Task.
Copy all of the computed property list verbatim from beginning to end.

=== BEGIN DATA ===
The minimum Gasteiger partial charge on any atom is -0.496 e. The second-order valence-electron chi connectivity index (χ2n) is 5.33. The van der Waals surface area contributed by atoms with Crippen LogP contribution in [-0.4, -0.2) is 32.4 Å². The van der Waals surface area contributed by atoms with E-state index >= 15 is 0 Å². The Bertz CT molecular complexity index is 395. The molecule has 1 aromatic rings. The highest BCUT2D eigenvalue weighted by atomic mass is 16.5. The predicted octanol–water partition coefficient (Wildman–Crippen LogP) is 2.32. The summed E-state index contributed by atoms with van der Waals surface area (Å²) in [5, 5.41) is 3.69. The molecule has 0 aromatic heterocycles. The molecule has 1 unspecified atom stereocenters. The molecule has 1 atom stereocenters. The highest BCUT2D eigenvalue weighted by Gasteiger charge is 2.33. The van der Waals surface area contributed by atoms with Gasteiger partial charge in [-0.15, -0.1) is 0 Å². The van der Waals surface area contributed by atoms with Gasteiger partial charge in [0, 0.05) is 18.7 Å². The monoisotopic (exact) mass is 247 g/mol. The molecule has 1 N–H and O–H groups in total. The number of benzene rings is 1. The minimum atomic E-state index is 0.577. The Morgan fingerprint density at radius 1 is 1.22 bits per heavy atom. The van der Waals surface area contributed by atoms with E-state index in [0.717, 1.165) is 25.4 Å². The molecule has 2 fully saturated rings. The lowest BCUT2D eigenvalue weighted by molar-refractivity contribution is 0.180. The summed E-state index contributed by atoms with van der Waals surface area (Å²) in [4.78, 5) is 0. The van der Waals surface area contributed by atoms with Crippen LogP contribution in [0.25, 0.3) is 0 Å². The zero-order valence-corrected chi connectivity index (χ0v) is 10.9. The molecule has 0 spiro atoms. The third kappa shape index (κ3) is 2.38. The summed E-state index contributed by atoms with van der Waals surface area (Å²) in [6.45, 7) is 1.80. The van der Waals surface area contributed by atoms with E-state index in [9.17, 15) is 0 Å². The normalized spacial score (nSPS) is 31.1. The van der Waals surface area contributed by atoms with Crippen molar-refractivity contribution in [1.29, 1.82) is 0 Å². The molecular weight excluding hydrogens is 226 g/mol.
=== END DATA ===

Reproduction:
The minimum Gasteiger partial charge on any atom is -0.496 e. The second-order valence-electron chi connectivity index (χ2n) is 5.33. The van der Waals surface area contributed by atoms with Crippen LogP contribution in [-0.4, -0.2) is 32.4 Å². The van der Waals surface area contributed by atoms with E-state index >= 15 is 0 Å². The Bertz CT molecular complexity index is 395. The molecule has 1 aromatic rings. The highest BCUT2D eigenvalue weighted by atomic mass is 16.5. The predicted octanol–water partition coefficient (Wildman–Crippen LogP) is 2.32. The summed E-state index contributed by atoms with van der Waals surface area (Å²) in [5, 5.41) is 3.69. The molecule has 0 aromatic heterocycles. The molecule has 1 unspecified atom stereocenters. The molecule has 1 atom stereocenters. The highest BCUT2D eigenvalue weighted by Gasteiger charge is 2.33. The van der Waals surface area contributed by atoms with Gasteiger partial charge in [-0.15, -0.1) is 0 Å². The van der Waals surface area contributed by atoms with Gasteiger partial charge in [0, 0.05) is 18.7 Å². The monoisotopic (exact) mass is 247 g/mol. The molecule has 1 N–H and O–H groups in total. The number of benzene rings is 1. The minimum atomic E-state index is 0.577. The Morgan fingerprint density at radius 1 is 1.22 bits per heavy atom. The van der Waals surface area contributed by atoms with E-state index in [0.717, 1.165) is 25.4 Å². The molecule has 2 fully saturated rings. The lowest BCUT2D eigenvalue weighted by molar-refractivity contribution is 0.180. The summed E-state index contributed by atoms with van der Waals surface area (Å²) in [4.78, 5) is 0. The van der Waals surface area contributed by atoms with Crippen LogP contribution in [0.25, 0.3) is 0 Å². The zero-order valence-corrected chi connectivity index (χ0v) is 10.9. The molecule has 0 spiro atoms. The third kappa shape index (κ3) is 2.38. The summed E-state index contributed by atoms with van der Waals surface area (Å²) in [6.45, 7) is 1.80. The van der Waals surface area contributed by atoms with E-state index in [9.17, 15) is 0 Å². The normalized spacial score (nSPS) is 31.1. The van der Waals surface area contributed by atoms with Crippen molar-refractivity contribution in [1.29, 1.82) is 0 Å². The molecular weight excluding hydrogens is 226 g/mol.